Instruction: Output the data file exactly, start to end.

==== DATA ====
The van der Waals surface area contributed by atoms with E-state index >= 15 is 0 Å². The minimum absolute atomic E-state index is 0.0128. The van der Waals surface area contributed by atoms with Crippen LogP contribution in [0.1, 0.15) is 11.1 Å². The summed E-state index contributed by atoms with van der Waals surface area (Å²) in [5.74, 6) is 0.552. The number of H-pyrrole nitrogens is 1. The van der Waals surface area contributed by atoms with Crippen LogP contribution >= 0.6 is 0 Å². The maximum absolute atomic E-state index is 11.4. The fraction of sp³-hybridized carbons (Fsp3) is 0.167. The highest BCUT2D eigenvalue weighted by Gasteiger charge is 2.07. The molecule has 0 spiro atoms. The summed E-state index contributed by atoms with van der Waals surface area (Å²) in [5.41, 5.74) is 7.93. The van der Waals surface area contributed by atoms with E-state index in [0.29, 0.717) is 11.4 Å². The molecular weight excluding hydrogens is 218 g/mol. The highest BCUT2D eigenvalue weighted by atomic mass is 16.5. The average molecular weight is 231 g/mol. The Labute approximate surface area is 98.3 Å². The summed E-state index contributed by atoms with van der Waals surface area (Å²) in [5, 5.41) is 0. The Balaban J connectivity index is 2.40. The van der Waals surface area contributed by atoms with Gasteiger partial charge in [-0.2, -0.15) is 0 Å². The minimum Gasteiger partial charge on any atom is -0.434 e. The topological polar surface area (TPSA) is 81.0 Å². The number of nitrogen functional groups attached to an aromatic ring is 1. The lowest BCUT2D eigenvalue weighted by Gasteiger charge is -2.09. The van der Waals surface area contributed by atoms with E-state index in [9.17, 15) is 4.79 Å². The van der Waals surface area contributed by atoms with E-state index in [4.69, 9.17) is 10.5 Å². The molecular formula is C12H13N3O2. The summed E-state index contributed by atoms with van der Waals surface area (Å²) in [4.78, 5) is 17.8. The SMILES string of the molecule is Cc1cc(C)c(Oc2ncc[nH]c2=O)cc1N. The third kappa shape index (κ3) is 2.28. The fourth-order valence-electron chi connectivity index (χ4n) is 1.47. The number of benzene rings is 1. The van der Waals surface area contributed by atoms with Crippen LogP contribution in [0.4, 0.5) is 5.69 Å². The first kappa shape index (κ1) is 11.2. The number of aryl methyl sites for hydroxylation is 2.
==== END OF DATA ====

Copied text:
The van der Waals surface area contributed by atoms with E-state index >= 15 is 0 Å². The minimum absolute atomic E-state index is 0.0128. The van der Waals surface area contributed by atoms with Crippen LogP contribution in [0.1, 0.15) is 11.1 Å². The summed E-state index contributed by atoms with van der Waals surface area (Å²) in [5.74, 6) is 0.552. The number of H-pyrrole nitrogens is 1. The van der Waals surface area contributed by atoms with Crippen LogP contribution >= 0.6 is 0 Å². The maximum absolute atomic E-state index is 11.4. The fraction of sp³-hybridized carbons (Fsp3) is 0.167. The highest BCUT2D eigenvalue weighted by Gasteiger charge is 2.07. The molecule has 0 spiro atoms. The summed E-state index contributed by atoms with van der Waals surface area (Å²) in [5.41, 5.74) is 7.93. The van der Waals surface area contributed by atoms with E-state index in [0.29, 0.717) is 11.4 Å². The molecular weight excluding hydrogens is 218 g/mol. The highest BCUT2D eigenvalue weighted by atomic mass is 16.5. The average molecular weight is 231 g/mol. The Labute approximate surface area is 98.3 Å². The summed E-state index contributed by atoms with van der Waals surface area (Å²) in [5, 5.41) is 0. The Balaban J connectivity index is 2.40. The van der Waals surface area contributed by atoms with Gasteiger partial charge in [-0.2, -0.15) is 0 Å². The minimum Gasteiger partial charge on any atom is -0.434 e. The topological polar surface area (TPSA) is 81.0 Å². The number of nitrogen functional groups attached to an aromatic ring is 1. The lowest BCUT2D eigenvalue weighted by Gasteiger charge is -2.09. The van der Waals surface area contributed by atoms with E-state index in [9.17, 15) is 4.79 Å². The van der Waals surface area contributed by atoms with E-state index in [4.69, 9.17) is 10.5 Å². The molecular formula is C12H13N3O2. The summed E-state index contributed by atoms with van der Waals surface area (Å²) in [4.78, 5) is 17.8. The SMILES string of the molecule is Cc1cc(C)c(Oc2ncc[nH]c2=O)cc1N. The third kappa shape index (κ3) is 2.28. The fourth-order valence-electron chi connectivity index (χ4n) is 1.47. The number of benzene rings is 1. The van der Waals surface area contributed by atoms with Crippen LogP contribution in [0.4, 0.5) is 5.69 Å². The first kappa shape index (κ1) is 11.2. The number of aryl methyl sites for hydroxylation is 2.